PKSD Newsletter: Safety Tips While Showing Off Your Grill Skills
Across the country, backyard grills will be busy cooking up celebrations for all kinds of summer fun – from holiday and birthday parties to pool parties, barbecues and more.
Before you light up your grill this year, however, we encourage you to read this month’s edition of the PKSD Newsletter for safety tips on preventing grill fires.
According to the National Fire Protection Association, there are approximately 8,900 home fires each year. As many as 22 percent of outdoor gas grill fires are caused by gas leaks or breaks. Charcoal and solid-fueled grills are responsible for causing an additional 1,300 home fires annually.
High Fire Risk
Grills are a convenient way to enjoy cooking outside, but they are also a high fire risk if not carefully monitored. Most fire hazards caused by grills are completely avoidable.
You can read all our tips for safe grilling in this month’s online newsletter, but here are just a few to get you started:
- Always follow your grill manufacturer’s safety instructions for assembly, operation and maintenance
- Only use your grill outside – do not try to set it up or use it inside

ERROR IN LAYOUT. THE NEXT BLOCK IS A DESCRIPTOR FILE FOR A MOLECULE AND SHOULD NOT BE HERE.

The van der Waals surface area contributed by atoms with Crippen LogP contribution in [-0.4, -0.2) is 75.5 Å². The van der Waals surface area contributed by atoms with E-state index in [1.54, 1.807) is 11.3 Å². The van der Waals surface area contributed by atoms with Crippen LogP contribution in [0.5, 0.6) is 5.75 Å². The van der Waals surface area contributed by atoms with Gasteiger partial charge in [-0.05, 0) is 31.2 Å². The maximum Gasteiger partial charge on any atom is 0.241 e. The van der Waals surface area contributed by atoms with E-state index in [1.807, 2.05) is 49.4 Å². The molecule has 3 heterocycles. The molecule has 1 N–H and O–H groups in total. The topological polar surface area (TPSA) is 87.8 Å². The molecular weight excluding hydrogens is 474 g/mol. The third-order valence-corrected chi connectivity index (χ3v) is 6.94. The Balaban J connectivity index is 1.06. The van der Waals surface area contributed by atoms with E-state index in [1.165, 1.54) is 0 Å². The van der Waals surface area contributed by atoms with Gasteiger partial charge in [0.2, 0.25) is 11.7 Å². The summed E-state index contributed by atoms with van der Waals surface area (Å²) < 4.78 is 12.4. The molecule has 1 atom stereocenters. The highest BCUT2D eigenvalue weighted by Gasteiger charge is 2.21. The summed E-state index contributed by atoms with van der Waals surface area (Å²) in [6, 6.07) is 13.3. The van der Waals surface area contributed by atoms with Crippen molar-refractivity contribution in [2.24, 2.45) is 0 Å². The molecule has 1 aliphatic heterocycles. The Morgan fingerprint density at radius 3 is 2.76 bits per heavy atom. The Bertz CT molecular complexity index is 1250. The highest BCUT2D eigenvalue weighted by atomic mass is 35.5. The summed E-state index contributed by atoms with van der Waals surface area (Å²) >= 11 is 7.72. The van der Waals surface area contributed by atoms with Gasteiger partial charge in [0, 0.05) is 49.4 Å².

- Keep your grill away from any flammable structures, such as a home, garage or shed
- Set up your grill away from other high-risk fire areas, such as grassy lawns or high-traffic areas
- Never leave your grill unmonitored – even for a minute
- Leave the lid open when lighting a propane grill to avoid the risk of an explosion
Safety While You Cook
Setting up the grill and using it in a safe area is only half the battle. While you are cooking, it is important to have some additional tools on hand just in case. For example, keeping an open box of baking soda within reach can help you to quickly get a grease fire under control. Additionally, you should always keep a working fire extinguisher nearby to handle any unexpected fire hazards.
Maintaining and Storing Your Grill
Taking care of your grill and storing it safely is important. For example, never leave a bottle of propane in your car on a hot summer day, even if you think it might be empty.
Other maintenance and storage tips include:
Maintain Your Grill
Grills need regular maintenance like any other piece of equipment. When getting yours out after a long winter, it is a good idea to clean it and check it over for wear and tear issues, such as:
- Cracked or corroded grills
- Hoses that are cracked (if a propane grill)
- Broken fittings
Store Propane Tanks Safely
Never store propane tanks indoors or in an enclosed area, including your garage, a basement, shed or tent, and be sure to secure them before transporting, keeping them in an upright position.
Strange Odors When Turning on Tank
If, after turning on your propane tank supply valve, it smells like a dead animal, skunk or rotten egg, your tank may be leaking. Turn off the supply valve immediately, evacuate the area and call the fire department.
Get grilling this summer, if that is what you enjoy, but remember to take precautions to avoid fire hazards. Residential properties pose an exceptionally high fire risk when it comes to backyard grilling, so do what you can to keep any serious injuries or property damage from spoiling your summer fun.
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